Incidence and predictors of clinical response, re-induction dose, and maintenance dose escalation with certolizumab pegol in Crohn's disease

Adam C. Stein, David T. Rubin, Stephen B. Hanauer, Russell D. Cohen*

*Corresponding author for this work

Research output: Contribution to journalArticle

6 Scopus citations

Abstract

Background: Certolizumab pegol (CERT) is indicated for reducing the signs and symptoms of Crohn's disease (CD) and maintaining clinical response. Patients losing response received an extra "capture" re-induction dose in the PRECiSE 4 study. We examined the use of certolizumab in a retrospective cohort of patients with CD at a single inflammatory bowel disease center. Methods: We conducted a retrospective chart review of all adult patients with CD treated with CERT at the University of Chicago from April 22, 2008 to May 1, 2011. Demographics, disease characteristics, inflammatory bowel disease therapies, surgeries, CERT dosing, and clinical outcomes were recorded. Predictors of clinical response, re-induction dosing, and maintenance dose escalation were evaluated. Univariate, multivariate, and Kaplan-Meier analyses were performed for predictive variables of clinical response, re-induction dosing, and maintenance dose increases. Results: One hundred ten patients were identified; 23 were excluded. The remaining 87 patients had a sustained clinical response of 31.0%, remission of 14.9%, minimal or no response of 31.0%; 37.9% initially responded but lost response. In total, 35.6% of patients received a single re-induction dose of 400 mg after a mean of 29 weeks, predicted by prior anti-tumor necrosis factor (P = 0.007) and absence of perianal disease (P = 0.006); only 5 patients (16.1%) maintained a durable response or remission; 11.5% increased maintenance dosage after a mean of 50 weeks; all but 1 subsequently stopped CERT. Conclusions: Some patients with CD (31%) achieved a sustained response. The majority of patients receiving re-induction dosing did not achieve a sustained clinical response. Previous treatment with anti-tumor necrosis factor therapy was associated with reduced responses, suggesting that CERT may be more effective as an initial anti-tumor necrosis factor therapy.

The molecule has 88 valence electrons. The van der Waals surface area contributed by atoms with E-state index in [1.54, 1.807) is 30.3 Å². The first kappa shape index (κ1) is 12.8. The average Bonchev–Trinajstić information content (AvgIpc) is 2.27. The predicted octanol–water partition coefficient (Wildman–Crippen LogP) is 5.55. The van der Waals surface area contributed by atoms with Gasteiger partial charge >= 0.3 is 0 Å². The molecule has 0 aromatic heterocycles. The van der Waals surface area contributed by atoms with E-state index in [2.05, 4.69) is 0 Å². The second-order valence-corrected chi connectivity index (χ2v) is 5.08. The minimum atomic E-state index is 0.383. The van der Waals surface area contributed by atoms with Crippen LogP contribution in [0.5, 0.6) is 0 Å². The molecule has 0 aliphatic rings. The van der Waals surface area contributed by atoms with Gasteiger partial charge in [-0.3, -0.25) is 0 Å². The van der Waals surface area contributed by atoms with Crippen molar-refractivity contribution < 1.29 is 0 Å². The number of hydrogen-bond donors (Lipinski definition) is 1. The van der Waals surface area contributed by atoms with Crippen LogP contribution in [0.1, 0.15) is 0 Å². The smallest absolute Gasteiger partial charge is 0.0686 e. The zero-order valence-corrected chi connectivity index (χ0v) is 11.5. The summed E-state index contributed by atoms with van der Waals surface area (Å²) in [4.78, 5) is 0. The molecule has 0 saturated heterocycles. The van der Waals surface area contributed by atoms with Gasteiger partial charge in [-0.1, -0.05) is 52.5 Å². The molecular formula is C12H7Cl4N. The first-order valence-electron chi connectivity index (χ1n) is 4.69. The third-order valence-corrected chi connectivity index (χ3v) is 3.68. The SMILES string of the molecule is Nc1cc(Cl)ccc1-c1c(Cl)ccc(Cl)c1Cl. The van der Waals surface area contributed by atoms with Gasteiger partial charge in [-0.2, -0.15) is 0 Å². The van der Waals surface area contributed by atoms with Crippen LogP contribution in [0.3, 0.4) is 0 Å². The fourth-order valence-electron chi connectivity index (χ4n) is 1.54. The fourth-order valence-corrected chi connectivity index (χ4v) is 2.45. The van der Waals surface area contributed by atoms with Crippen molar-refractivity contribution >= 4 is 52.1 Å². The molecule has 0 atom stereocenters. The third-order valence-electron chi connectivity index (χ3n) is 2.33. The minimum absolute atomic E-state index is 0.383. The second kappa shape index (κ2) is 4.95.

Original languageEnglish (US)
Pages (from-to)1722-1728
Number of pages7
JournalInflammatory bowel diseases
Volume20
Issue number10
DOIs
StatePublished - Oct 1 2014

Keywords

  • Certolizumab pegol
  • Crohn's disease
  • Tumor necrosis factor alpha

ASJC Scopus subject areas

  • Immunology and Allergy
  • Gastroenterology

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